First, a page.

When you see all the antibacterial products designed to kill germs, you might cringe a little at the thought of adding bacteria to a fish tank. Like any animal, fish can get sick from an imbalance of bacteria in their environment, but the right bacteria can help. In fact, maintaining the right level of good fish tank bacteria is crucial to your fish staying alive.
The importance of good bacteria
Two types of beneficial aquarium bacteria play an important role in your tank's nitrogen cycle. As fish excrete waste, while other biologic matter such as plant leaves and leftover fish food break down, they produce ammonia. Too much ammonia in the tank will kill your fish very quickly. The water can contain lethal amounts of ammonia while still appearing crystal clear.
The first type of bacteria, known as Nitrosomonas, break down ammonia into nitrites. The goal is to have a colony of this beneficial bacteria that can break down ammonia as fast as it's produced. Nitrites are still very toxic to fish, and this is where the second type of bacteria, Nitrobacter, comes into play.
Nitrobacter feasts on the nitrites and converts them into less harmful nitrates. You must still reduce nitrates manually by partially changing the aquarium water regularly, but without the beneficial aquarium bacteria, fish would never make it until cleaning day. Use an aquarium water test kit to measure the levels of ammonia, nitrites, and nitrates as well as the water's pH.
Adding good aquarium bacteria
If you've heard stories of people setting up their new aquarium and filling it with fish only to have them all die within the first few days, you know the result of not having enough good bacteria. Fortunately, good bacteria are everywhere, including in the air and your tank's interior surface.
Adding an ammonia source in the tank while constantly running the filter creates the conditions for the bacteria to flourish. The oxygen-loving colonies will set up shop in the aquarium filter where there is oxygenating water movement. As bacteria colonies begin to flourish, you'll see a sudden drop in the ammonia levels and a steep rise in nitrites. The nitrate-producing bacteria will start to take hold and will drop the nitrite and ammonia levels to zero.
Starting the nitrogen cycle
There are several ways to get the nitrogen cycle started in your tank. The easiest way is by adding water to your tank from a fish tank that is already established. If you have a friend with a healthy aquarium, arrange to bring home up to one-third of their aquarium water on a day they'll be cleaning their tank.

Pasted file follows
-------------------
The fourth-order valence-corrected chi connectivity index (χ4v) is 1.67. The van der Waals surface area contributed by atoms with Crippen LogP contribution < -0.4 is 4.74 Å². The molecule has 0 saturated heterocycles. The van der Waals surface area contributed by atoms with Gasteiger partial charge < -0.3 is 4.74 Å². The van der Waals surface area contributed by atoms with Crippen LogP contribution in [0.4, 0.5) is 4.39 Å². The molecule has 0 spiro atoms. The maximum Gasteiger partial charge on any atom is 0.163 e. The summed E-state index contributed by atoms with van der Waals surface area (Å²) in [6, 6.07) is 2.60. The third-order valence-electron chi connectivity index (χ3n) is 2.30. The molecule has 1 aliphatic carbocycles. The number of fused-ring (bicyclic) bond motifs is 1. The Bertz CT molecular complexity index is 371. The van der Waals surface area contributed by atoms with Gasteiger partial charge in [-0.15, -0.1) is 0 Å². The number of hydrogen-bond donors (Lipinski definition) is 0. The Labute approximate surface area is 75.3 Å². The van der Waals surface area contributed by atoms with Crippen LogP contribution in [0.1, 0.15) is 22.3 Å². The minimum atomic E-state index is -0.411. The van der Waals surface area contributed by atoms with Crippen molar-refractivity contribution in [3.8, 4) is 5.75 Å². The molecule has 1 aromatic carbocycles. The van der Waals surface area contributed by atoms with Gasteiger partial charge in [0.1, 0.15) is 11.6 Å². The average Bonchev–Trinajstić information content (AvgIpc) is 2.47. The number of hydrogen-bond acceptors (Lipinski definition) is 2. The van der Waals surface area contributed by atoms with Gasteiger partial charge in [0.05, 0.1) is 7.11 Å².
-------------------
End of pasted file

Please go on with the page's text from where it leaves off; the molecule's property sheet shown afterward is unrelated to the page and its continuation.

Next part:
Another method involves introducing one or two hardy starter fish to the tank, such as goldfish for cold water tanks or zebra danios for warm freshwater tanks. Damselfish is effective in a saltwater aquarium. Don't attempt to speed up the process by adding more fish because they'll produce more ammonia than the developing fish tank bacteria can handle, and you'll wind up with dead fish.
Patience is key
It can take several weeks for your tank to cycle, which means that the ammonia and nitrites are at zero. Although using gravel, water, or a filtration sponge from an established tank can help move things along, it's crucial to just wait while nature takes its course.
Avoid adding products that neutralize ammonia during this time as they can cause incorrect readings in your water test kit. The ammonia is still there; its toxicity is merely neutralized. It's important to get a correct reading to know when your tank is fully cycled.
Cloudy water concerns
Don't worry if the water in your tank is filled with cloudy water during the process. This is simply bacterial bloom that is normal as good aquarium bacteria establish themselves, and it will go away as your tank cycles.
If bacterial blooms appear once you add your fish, take it as a big warning sign that your nitrogen cycle is out of whack. Test your aquarium water and replace a third of the water to prevent your fish from dying. Figure out the cause such as overfeeding your fish, causing them to poop more and leaving uneaten food rotting in the tank. Or you might have accidentally rinsed out the fish tank biological filter sponge with tap water, resulting in the death of your bacteria from the chlorinated water.